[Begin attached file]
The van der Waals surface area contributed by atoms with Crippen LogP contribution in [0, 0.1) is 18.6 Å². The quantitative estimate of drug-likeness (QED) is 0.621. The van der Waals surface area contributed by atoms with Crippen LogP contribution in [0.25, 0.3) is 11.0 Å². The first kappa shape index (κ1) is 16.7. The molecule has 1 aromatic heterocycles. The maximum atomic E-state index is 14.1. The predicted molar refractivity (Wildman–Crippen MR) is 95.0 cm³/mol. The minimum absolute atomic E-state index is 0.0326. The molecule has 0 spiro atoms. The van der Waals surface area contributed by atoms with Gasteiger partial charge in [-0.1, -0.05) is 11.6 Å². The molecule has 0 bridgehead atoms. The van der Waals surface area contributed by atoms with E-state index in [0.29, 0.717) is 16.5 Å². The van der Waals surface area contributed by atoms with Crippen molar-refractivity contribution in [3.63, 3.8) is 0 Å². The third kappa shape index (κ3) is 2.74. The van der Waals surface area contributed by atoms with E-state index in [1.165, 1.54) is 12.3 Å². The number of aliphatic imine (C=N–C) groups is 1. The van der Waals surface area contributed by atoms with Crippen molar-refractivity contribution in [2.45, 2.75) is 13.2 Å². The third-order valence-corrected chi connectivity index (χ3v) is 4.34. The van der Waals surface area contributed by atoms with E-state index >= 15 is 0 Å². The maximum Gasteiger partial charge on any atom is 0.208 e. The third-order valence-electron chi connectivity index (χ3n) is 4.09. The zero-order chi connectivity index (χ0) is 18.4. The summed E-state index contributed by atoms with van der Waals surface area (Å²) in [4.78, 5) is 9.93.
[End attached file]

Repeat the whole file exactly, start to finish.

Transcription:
The van der Waals surface area contributed by atoms with Crippen LogP contribution in [0, 0.1) is 18.6 Å². The quantitative estimate of drug-likeness (QED) is 0.621. The van der Waals surface area contributed by atoms with Crippen LogP contribution in [0.25, 0.3) is 11.0 Å². The first kappa shape index (κ1) is 16.7. The molecule has 1 aromatic heterocycles. The maximum atomic E-state index is 14.1. The predicted molar refractivity (Wildman–Crippen MR) is 95.0 cm³/mol. The minimum absolute atomic E-state index is 0.0326. The molecule has 0 spiro atoms. The van der Waals surface area contributed by atoms with Gasteiger partial charge in [-0.1, -0.05) is 11.6 Å². The molecule has 0 bridgehead atoms. The van der Waals surface area contributed by atoms with E-state index in [0.29, 0.717) is 16.5 Å². The van der Waals surface area contributed by atoms with Crippen molar-refractivity contribution in [3.63, 3.8) is 0 Å². The third kappa shape index (κ3) is 2.74. The van der Waals surface area contributed by atoms with E-state index in [1.165, 1.54) is 12.3 Å². The number of aliphatic imine (C=N–C) groups is 1. The van der Waals surface area contributed by atoms with Crippen molar-refractivity contribution in [2.45, 2.75) is 13.2 Å². The third-order valence-corrected chi connectivity index (χ3v) is 4.34. The van der Waals surface area contributed by atoms with E-state index >= 15 is 0 Å². The maximum Gasteiger partial charge on any atom is 0.208 e. The third-order valence-electron chi connectivity index (χ3n) is 4.09. The zero-order chi connectivity index (χ0) is 18.4. The summed E-state index contributed by atoms with van der Waals surface area (Å²) in [4.78, 5) is 9.93.